Highlights of the American Collection showcases a selection of some of the finest paintings from the Museum’s American collection. The 19 paintings are arranged thematically, allowing for interesting, often surprising, conversations among works by different artists from different generations.
The show features many of the Museum’s finest works by American artists: John Singleton Copley’s portrayal of the genteel Pepperrell family, Winslow Homer’s celebration of a charmed childhood—Weaning the Calf, Albert Bierstadt’s edenic landscape—Bridal Veil Falls, Yosemite, and Frederick Frieseke’s ode to joy and the pure pleasure of color The Garden Parasol.
The exhibition also includes works not often on view, among them Corn Harvest on the Brandywine by N. C. Wyeth, the famed illustrator and father of Andrew Wyeth. Commissioned as a cover for the magazine The Progressive Farmer, the painting honors the seeming timelessness of life in rural America. For a change of season, Willard Metcalf’s idyllic June Pastoral hangs nearby.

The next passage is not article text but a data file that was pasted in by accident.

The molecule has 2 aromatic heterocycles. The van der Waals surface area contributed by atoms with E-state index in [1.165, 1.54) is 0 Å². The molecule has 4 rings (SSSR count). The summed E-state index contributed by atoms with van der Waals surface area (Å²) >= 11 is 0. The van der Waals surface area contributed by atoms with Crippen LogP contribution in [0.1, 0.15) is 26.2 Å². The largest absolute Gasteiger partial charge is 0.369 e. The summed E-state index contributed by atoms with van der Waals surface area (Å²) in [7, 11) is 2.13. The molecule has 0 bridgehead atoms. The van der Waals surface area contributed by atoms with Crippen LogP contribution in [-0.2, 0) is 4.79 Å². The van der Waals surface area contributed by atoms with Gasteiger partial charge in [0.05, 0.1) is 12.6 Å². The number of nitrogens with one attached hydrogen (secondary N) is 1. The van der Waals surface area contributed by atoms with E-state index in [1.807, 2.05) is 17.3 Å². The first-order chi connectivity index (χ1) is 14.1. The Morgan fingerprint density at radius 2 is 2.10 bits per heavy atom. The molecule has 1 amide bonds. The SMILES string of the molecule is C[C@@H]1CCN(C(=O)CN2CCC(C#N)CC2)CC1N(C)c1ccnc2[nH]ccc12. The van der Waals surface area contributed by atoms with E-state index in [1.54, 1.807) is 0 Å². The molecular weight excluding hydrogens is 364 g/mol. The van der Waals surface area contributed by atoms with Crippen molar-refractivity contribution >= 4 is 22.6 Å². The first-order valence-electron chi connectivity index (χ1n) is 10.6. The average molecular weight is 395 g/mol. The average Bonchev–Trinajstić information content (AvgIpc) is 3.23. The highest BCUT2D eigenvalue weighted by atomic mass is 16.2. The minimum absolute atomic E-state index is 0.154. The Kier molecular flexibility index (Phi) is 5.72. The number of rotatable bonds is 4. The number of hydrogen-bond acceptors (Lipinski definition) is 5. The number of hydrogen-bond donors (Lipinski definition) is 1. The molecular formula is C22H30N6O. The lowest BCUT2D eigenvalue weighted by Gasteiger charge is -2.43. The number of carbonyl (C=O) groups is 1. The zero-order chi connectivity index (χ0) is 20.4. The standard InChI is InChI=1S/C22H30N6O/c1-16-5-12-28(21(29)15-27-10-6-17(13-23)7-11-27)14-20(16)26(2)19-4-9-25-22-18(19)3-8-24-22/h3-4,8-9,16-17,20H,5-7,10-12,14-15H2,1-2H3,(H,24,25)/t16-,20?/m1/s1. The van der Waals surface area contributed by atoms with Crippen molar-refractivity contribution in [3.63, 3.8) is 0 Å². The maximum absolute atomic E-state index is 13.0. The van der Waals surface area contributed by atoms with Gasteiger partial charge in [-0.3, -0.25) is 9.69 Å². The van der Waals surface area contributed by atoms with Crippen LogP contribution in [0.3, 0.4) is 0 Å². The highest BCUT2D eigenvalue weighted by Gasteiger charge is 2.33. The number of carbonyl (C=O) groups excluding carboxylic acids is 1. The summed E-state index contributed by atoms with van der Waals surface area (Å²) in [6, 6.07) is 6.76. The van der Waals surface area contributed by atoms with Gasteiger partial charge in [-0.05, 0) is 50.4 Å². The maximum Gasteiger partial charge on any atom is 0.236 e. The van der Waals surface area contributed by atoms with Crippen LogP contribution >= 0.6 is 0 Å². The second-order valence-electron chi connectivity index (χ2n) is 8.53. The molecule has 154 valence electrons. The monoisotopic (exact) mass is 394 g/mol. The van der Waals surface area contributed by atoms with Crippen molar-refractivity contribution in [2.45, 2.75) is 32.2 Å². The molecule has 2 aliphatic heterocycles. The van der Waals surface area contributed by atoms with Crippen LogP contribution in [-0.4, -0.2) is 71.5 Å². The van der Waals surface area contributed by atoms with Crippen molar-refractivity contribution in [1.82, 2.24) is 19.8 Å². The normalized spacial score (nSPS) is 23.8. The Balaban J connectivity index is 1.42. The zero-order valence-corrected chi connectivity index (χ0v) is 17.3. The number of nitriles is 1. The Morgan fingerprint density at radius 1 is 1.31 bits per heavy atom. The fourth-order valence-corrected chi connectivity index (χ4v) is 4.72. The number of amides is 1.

The star of the exhibition is the stunning portrait of Sir William Pepperrell (1746–1816) and His Family, one of the true masterpieces by John Singleton Copley, America’s first great artist. The Museum’s conservators have recently completed the first extensive cleaning of this painting—taken off view in July 2005—in 40 years. Cleaning has revealed new details of the composition and restored much of the 18th-century luster to this celebrated portrayal of an American Tory gentleman and his young family.
The Museum’s American Art Gallery was closed in June 2007 to create temporary art storage and a staging area for the upcoming transfer of the permanent collection to the new gallery building. When gallery space became unexpectedly available on the Museum’s Entrance Level, we seized the opportunity to present a selection of 19 American pictures. Anyone who remembers the former American Art Gallery will find this exhibition both familiar and surprising.